As I sat in the room yesterday with various vendors, it was only fitting that the makeup counter from Nordstrom was placed across from me one table over, their setup taking up two long tables.  Women who have clearly done these sort of events before.  Women who brought those fancy makeup chairs and wore the makeup brush aprons.  I wanted to leave the minute they began to set up their table.  After all, it was the first night of Hanukkah, I was missing attending the candle lighting with my family, and we only have 3 nights of Hanukkah as a unit before Sonzee and I fly solo on the 8th floor of PCH for g-d knows how long.  I felt guilty I said yes to this event, I felt angry that I didn't stand a chance at selling anything when I was missing out on crucial family time.  I felt upset and scared about everything that is coming our way.  So there was that one time that I sat at my first vendor event, wondering what the heck I was doing there in the first place, in front of complete strangers and my close friend and cried.  And then I wiped away my tears, acknowledged that it wasn't about the vendor event, made some friends, and even made a sale.

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Monday, November 26, 2018

Wrong

Yesterday was a big day in our house as we celebrated Sonzee's baby brother's first birthday (officially it is Wednesday, although I am still in denial how that much time has flown by already), and her biggest brother had his final championship game for ice hockey (that we did not anticipate his team qualifying for).  It was a jam packed day, but filled will the typical chaos that comes with life of multiple kids; except for the fact that overshadowing it all was that Sonzee has been sick since Friday with the medically complex version of a common cold and she spent the entire weekend in her room, missing it all.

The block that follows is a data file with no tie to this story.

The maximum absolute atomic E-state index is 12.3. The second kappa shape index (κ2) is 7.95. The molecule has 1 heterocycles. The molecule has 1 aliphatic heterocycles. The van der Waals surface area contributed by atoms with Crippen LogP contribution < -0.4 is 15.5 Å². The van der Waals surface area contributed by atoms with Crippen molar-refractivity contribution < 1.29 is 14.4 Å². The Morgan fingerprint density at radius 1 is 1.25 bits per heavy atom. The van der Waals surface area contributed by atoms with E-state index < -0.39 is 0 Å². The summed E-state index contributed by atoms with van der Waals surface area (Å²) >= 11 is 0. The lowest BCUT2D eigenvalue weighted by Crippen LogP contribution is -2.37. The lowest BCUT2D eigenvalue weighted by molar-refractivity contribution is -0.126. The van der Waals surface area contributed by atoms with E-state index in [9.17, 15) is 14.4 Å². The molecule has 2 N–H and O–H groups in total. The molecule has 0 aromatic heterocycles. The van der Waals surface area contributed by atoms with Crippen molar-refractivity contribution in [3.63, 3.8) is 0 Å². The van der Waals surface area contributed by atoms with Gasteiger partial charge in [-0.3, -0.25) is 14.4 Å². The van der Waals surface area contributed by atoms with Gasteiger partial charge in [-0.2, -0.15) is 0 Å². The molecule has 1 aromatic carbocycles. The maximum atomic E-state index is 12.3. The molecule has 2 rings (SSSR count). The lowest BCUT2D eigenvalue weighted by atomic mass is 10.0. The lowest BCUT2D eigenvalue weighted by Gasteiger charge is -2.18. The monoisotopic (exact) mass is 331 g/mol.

The saddest part was not even the fact that she was missing from the festivities or that she won't be in any of the pictures from the day, or that she spent the entire weekend rotating pain/fever medications and having constant seizures (which is not her typical "sick routine").  The saddest and worst part of the entire situation was that, I have come to expect this in our life.  The disappointment and sting was not as strong as it once was.  This has happened so many times, it is now part of our typical.  I was just beyond thankful this was one of the Sunday's she happened to have her nurse, so she could stay home and in her room to rest quietly and neither Sam or myself had to miss out on the festivities.  Despite the normalcy of the situation lies still a blanket of guilt.

Guilt that it is okay for us to go on our day without her present.  Guilt that we are used to it.  Guilt that there was relief in having her nurse care for her.  Guilt that life continued to go on without her being there with us in the same room.  Guilt that I didn't cry over the situation.  Guilt that it was better for her to spend the day in her room and not with the rest of us.  Guilt that this is her life.  Guilt that there is nothing we can really do to help her.  There is just so much guilt.

I was partially proud of myself for not letting the situation get the best of me, but partially upset that I didn't.  It continues to be a common recurrence, especially as she gets older and each time I am unsure what reaction is right.  I know nothing about our life is really normal, so there is "not really a right"...but it all seems to wrong.

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Monday, November 19, 2018

If only